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Judy Garland’s Recently Rediscovered Gingham Dress from ‘The Wizard of Oz’ Can Be Yours… For About $1 Million

Ellen Gutoskey
Ruby slippers not included.
Ruby slippers not included. / Bonhams
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In 2021, a staff member in The Catholic University of America’s drama department came across a shoebox that someone had wrapped in a trash bag and stuck on top of the mailboxes. Inside was a blue gingham dress and a white blouse that had yellowed over time. It looked like a replica of Dorothy Gale’s attire from The Wizard of Oz (1939), but it wasn't—rather, it was one that Judy Garland actually wore in the film.

It wasn’t a complete surprise. Matt Ripa, who discovered it, had searched all over the department for that very frock, which was gifted to the school in 1973 by actress Mercedes McCambridge. But it definitely was a cause for celebration: Nobody had seen the dress in decades, so there was no guarantee that it survived the last 40-odd years at all, let alone that it was still stored somewhere in the drama department.

Though it’s not clear exactly how many of Dorothy’s dresses were sewn in total, only five remain today (that we know of). The one that Ripa rescued from its shoebox is just one of two that still have the blouse. Experts even think they know when Garland wore it: It was during the scene when the Wicked Witch of the West locks Dorothy up in her castle with a sinister hourglass counting down to her death.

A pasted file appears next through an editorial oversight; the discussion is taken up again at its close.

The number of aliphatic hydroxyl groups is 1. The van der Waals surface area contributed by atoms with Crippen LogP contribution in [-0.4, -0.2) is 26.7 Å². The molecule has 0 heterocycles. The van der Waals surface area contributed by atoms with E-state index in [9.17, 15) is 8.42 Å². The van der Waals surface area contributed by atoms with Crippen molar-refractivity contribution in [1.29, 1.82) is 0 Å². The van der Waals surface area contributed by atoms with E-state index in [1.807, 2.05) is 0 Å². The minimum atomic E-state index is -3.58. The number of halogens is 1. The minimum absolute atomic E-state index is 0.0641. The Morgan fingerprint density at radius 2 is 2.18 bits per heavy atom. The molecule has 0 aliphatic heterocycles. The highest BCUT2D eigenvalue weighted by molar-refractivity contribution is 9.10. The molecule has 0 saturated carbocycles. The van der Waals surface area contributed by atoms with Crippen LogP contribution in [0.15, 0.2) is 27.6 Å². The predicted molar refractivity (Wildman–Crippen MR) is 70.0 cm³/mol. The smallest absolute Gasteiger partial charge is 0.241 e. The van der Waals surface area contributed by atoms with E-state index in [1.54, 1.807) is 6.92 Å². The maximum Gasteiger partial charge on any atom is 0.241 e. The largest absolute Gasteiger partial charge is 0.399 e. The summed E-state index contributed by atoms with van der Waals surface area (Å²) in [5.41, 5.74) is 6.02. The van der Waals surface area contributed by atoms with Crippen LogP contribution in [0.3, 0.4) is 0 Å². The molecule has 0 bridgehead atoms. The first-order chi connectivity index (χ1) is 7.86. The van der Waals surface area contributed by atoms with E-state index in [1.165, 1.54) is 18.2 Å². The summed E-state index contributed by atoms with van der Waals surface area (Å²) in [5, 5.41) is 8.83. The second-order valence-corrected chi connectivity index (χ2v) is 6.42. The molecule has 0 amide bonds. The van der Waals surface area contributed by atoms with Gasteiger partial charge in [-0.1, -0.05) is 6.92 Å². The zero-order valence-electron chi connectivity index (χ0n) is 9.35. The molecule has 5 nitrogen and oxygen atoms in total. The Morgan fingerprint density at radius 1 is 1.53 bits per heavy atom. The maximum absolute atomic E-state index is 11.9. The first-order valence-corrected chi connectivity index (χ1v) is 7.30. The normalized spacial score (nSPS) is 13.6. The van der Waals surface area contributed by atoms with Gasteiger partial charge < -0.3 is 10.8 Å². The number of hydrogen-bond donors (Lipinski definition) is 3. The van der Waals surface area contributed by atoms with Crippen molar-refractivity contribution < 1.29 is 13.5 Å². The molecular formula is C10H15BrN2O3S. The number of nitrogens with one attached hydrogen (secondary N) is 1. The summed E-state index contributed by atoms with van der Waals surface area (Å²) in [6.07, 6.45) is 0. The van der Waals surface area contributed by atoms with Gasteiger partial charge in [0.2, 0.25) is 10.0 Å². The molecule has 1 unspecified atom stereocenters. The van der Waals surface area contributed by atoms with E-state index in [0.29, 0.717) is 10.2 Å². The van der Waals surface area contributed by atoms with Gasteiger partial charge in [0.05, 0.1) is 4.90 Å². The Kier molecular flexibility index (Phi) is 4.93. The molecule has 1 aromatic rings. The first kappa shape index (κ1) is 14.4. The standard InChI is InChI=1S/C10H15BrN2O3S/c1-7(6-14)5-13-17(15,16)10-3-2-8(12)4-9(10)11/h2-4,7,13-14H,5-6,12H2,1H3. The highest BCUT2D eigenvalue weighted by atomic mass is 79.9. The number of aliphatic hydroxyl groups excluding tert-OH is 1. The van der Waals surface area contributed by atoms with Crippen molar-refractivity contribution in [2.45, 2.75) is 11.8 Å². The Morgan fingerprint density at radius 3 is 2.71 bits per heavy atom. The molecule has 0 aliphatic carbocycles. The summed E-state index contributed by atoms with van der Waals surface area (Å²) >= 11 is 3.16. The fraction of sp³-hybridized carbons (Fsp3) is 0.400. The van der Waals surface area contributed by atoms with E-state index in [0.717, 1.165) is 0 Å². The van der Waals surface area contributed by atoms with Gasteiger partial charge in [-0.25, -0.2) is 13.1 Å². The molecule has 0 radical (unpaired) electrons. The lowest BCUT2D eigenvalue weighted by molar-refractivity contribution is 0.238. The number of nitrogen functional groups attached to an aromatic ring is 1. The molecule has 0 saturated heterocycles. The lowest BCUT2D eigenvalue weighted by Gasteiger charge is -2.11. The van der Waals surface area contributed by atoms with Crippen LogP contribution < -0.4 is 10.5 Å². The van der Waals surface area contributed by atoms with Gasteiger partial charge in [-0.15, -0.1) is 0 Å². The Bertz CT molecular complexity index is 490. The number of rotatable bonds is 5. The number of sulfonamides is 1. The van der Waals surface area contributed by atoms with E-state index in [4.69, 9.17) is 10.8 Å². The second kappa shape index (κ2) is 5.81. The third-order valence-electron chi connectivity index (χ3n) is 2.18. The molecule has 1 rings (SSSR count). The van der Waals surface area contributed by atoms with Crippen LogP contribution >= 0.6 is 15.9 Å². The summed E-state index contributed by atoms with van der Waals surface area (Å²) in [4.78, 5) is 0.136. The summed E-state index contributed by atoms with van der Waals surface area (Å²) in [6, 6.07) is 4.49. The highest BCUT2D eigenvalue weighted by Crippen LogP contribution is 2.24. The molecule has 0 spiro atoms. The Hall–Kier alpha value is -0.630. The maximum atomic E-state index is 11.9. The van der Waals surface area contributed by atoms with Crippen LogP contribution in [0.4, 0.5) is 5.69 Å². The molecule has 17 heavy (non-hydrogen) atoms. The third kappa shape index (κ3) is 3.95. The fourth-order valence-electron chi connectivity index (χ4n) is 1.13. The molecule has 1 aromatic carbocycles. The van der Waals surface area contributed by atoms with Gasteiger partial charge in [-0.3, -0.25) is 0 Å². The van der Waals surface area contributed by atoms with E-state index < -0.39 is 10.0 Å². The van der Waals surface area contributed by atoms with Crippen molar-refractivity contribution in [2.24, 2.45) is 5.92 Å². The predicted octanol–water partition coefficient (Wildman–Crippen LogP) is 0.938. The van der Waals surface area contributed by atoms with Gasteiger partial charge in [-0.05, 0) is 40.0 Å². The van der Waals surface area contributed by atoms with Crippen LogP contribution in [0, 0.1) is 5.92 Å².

dorothy's 'wizard of oz' dress
The proof is in the lining. / Bonhams

In short, this particular costume is a rarity even among rarities—which helps explain why it’s expected to fetch somewhere between $800,000 and $1.2 million at an upcoming auction. As People reports, the dress will be sold as part of Bonhams’ Classic Hollywood Film and Television auction in Los Angeles on Tuesday, May 24. The price is steep, but it’s for a good cause: The school is donating the dress in order to raise money for its drama department.

“While parting with this dress is bittersweet, the proceeds are going to help support future generations training for professional careers in theatre. It might just be that the funding helps to prepare the next Mercedes McCambridge or Judy Garland!” Jacqueline J. Leary-Warsaw, dean of Catholic University’s Benjamin T. Rome School of Music, Drama, and Art, said in a press release.

[h/t People]

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